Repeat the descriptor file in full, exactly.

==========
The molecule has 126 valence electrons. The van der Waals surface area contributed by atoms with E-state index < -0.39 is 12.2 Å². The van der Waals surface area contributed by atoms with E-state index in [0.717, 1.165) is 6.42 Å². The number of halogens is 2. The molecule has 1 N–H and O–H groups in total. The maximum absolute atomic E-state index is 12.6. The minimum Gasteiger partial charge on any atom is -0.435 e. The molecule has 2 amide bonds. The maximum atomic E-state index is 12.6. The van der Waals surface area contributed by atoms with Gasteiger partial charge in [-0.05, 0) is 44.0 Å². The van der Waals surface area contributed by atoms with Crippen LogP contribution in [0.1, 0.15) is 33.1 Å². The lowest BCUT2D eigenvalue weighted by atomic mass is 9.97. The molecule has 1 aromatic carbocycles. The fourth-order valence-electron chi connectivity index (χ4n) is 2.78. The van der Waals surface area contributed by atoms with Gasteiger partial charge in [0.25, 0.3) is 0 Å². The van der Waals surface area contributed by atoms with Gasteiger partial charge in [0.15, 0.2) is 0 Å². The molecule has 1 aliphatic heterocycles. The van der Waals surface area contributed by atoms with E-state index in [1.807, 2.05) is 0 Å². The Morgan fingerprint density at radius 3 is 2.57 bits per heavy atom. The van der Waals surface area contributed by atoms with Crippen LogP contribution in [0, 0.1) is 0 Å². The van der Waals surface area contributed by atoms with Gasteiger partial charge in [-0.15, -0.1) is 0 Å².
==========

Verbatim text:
The molecule has 126 valence electrons. The van der Waals surface area contributed by atoms with E-state index < -0.39 is 12.2 Å². The van der Waals surface area contributed by atoms with E-state index in [0.717, 1.165) is 6.42 Å². The number of halogens is 2. The molecule has 1 N–H and O–H groups in total. The maximum absolute atomic E-state index is 12.6. The minimum Gasteiger partial charge on any atom is -0.435 e. The molecule has 2 amide bonds. The maximum atomic E-state index is 12.6. The van der Waals surface area contributed by atoms with Gasteiger partial charge in [-0.05, 0) is 44.0 Å². The van der Waals surface area contributed by atoms with Crippen LogP contribution in [0.1, 0.15) is 33.1 Å². The lowest BCUT2D eigenvalue weighted by atomic mass is 9.97. The molecule has 1 aromatic carbocycles. The fourth-order valence-electron chi connectivity index (χ4n) is 2.78. The van der Waals surface area contributed by atoms with Gasteiger partial charge in [0.25, 0.3) is 0 Å². The van der Waals surface area contributed by atoms with Gasteiger partial charge in [0.15, 0.2) is 0 Å². The molecule has 1 aliphatic heterocycles. The van der Waals surface area contributed by atoms with E-state index in [1.807, 2.05) is 0 Å². The Morgan fingerprint density at radius 3 is 2.57 bits per heavy atom. The van der Waals surface area contributed by atoms with Crippen LogP contribution in [0, 0.1) is 0 Å². The van der Waals surface area contributed by atoms with Gasteiger partial charge in [-0.15, -0.1) is 0 Å².